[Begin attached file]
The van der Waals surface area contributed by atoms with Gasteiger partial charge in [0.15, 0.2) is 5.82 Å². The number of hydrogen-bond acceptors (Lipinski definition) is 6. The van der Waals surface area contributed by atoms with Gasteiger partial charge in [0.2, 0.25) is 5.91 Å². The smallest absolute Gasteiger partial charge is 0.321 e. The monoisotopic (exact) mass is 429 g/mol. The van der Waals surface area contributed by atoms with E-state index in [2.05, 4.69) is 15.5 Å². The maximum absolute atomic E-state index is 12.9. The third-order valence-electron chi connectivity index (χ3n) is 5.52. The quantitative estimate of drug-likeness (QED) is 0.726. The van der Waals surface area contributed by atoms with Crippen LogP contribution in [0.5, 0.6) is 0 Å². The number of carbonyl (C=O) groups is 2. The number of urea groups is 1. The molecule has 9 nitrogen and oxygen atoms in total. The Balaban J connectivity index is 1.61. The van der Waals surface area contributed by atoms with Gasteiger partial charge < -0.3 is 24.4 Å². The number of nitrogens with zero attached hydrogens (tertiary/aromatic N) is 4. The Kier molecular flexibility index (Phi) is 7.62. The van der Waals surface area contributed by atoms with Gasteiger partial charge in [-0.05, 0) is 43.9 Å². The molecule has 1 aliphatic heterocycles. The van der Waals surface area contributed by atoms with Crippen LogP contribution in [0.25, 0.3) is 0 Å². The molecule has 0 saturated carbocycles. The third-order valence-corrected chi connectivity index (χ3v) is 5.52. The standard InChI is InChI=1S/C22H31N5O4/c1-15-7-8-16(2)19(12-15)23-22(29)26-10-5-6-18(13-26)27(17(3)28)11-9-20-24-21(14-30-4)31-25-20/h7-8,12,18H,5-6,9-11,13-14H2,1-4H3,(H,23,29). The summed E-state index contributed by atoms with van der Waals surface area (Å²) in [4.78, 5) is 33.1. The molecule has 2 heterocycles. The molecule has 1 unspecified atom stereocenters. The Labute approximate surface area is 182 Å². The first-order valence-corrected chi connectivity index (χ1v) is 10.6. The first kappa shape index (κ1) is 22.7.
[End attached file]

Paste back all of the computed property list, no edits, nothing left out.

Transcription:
The van der Waals surface area contributed by atoms with Gasteiger partial charge in [0.15, 0.2) is 5.82 Å². The number of hydrogen-bond acceptors (Lipinski definition) is 6. The van der Waals surface area contributed by atoms with Gasteiger partial charge in [0.2, 0.25) is 5.91 Å². The smallest absolute Gasteiger partial charge is 0.321 e. The monoisotopic (exact) mass is 429 g/mol. The van der Waals surface area contributed by atoms with E-state index in [2.05, 4.69) is 15.5 Å². The maximum absolute atomic E-state index is 12.9. The third-order valence-electron chi connectivity index (χ3n) is 5.52. The quantitative estimate of drug-likeness (QED) is 0.726. The van der Waals surface area contributed by atoms with Crippen LogP contribution in [0.5, 0.6) is 0 Å². The number of carbonyl (C=O) groups is 2. The number of urea groups is 1. The molecule has 9 nitrogen and oxygen atoms in total. The Balaban J connectivity index is 1.61. The van der Waals surface area contributed by atoms with Gasteiger partial charge < -0.3 is 24.4 Å². The number of nitrogens with zero attached hydrogens (tertiary/aromatic N) is 4. The Kier molecular flexibility index (Phi) is 7.62. The van der Waals surface area contributed by atoms with Gasteiger partial charge in [-0.05, 0) is 43.9 Å². The molecule has 1 aliphatic heterocycles. The van der Waals surface area contributed by atoms with Crippen LogP contribution in [0.25, 0.3) is 0 Å². The molecule has 0 saturated carbocycles. The third-order valence-corrected chi connectivity index (χ3v) is 5.52. The standard InChI is InChI=1S/C22H31N5O4/c1-15-7-8-16(2)19(12-15)23-22(29)26-10-5-6-18(13-26)27(17(3)28)11-9-20-24-21(14-30-4)31-25-20/h7-8,12,18H,5-6,9-11,13-14H2,1-4H3,(H,23,29). The summed E-state index contributed by atoms with van der Waals surface area (Å²) in [4.78, 5) is 33.1. The molecule has 2 heterocycles. The molecule has 1 unspecified atom stereocenters. The Labute approximate surface area is 182 Å². The first-order valence-corrected chi connectivity index (χ1v) is 10.6. The first kappa shape index (κ1) is 22.7.